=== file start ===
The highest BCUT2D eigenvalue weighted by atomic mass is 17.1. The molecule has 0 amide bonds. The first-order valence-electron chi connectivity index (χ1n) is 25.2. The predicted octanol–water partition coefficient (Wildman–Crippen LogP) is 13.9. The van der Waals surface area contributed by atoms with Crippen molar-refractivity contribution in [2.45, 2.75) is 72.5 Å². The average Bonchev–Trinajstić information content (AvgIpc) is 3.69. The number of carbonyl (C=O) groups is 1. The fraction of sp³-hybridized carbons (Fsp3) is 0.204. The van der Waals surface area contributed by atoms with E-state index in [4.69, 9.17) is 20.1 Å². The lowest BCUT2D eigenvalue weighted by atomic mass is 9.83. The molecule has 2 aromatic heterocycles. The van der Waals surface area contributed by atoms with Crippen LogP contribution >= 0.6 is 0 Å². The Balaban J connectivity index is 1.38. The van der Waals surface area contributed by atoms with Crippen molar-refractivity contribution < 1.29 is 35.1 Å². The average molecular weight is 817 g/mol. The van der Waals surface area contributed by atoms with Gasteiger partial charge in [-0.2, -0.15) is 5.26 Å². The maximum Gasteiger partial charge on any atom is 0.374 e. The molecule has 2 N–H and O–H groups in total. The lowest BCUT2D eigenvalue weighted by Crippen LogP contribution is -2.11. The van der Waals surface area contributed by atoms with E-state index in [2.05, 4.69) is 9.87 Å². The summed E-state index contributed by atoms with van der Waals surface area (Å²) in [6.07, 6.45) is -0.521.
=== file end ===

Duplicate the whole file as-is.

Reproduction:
The highest BCUT2D eigenvalue weighted by atomic mass is 17.1. The molecule has 0 amide bonds. The first-order valence-electron chi connectivity index (χ1n) is 25.2. The predicted octanol–water partition coefficient (Wildman–Crippen LogP) is 13.9. The van der Waals surface area contributed by atoms with Crippen molar-refractivity contribution in [2.45, 2.75) is 72.5 Å². The average Bonchev–Trinajstić information content (AvgIpc) is 3.69. The number of carbonyl (C=O) groups is 1. The fraction of sp³-hybridized carbons (Fsp3) is 0.204. The van der Waals surface area contributed by atoms with E-state index in [4.69, 9.17) is 20.1 Å². The lowest BCUT2D eigenvalue weighted by atomic mass is 9.83. The molecule has 2 aromatic heterocycles. The van der Waals surface area contributed by atoms with Crippen LogP contribution >= 0.6 is 0 Å². The Balaban J connectivity index is 1.38. The van der Waals surface area contributed by atoms with Crippen molar-refractivity contribution < 1.29 is 35.1 Å². The average molecular weight is 817 g/mol. The van der Waals surface area contributed by atoms with Gasteiger partial charge in [-0.2, -0.15) is 5.26 Å². The maximum Gasteiger partial charge on any atom is 0.374 e. The molecule has 2 N–H and O–H groups in total. The lowest BCUT2D eigenvalue weighted by Crippen LogP contribution is -2.11. The van der Waals surface area contributed by atoms with E-state index in [2.05, 4.69) is 9.87 Å². The summed E-state index contributed by atoms with van der Waals surface area (Å²) in [6.07, 6.45) is -0.521.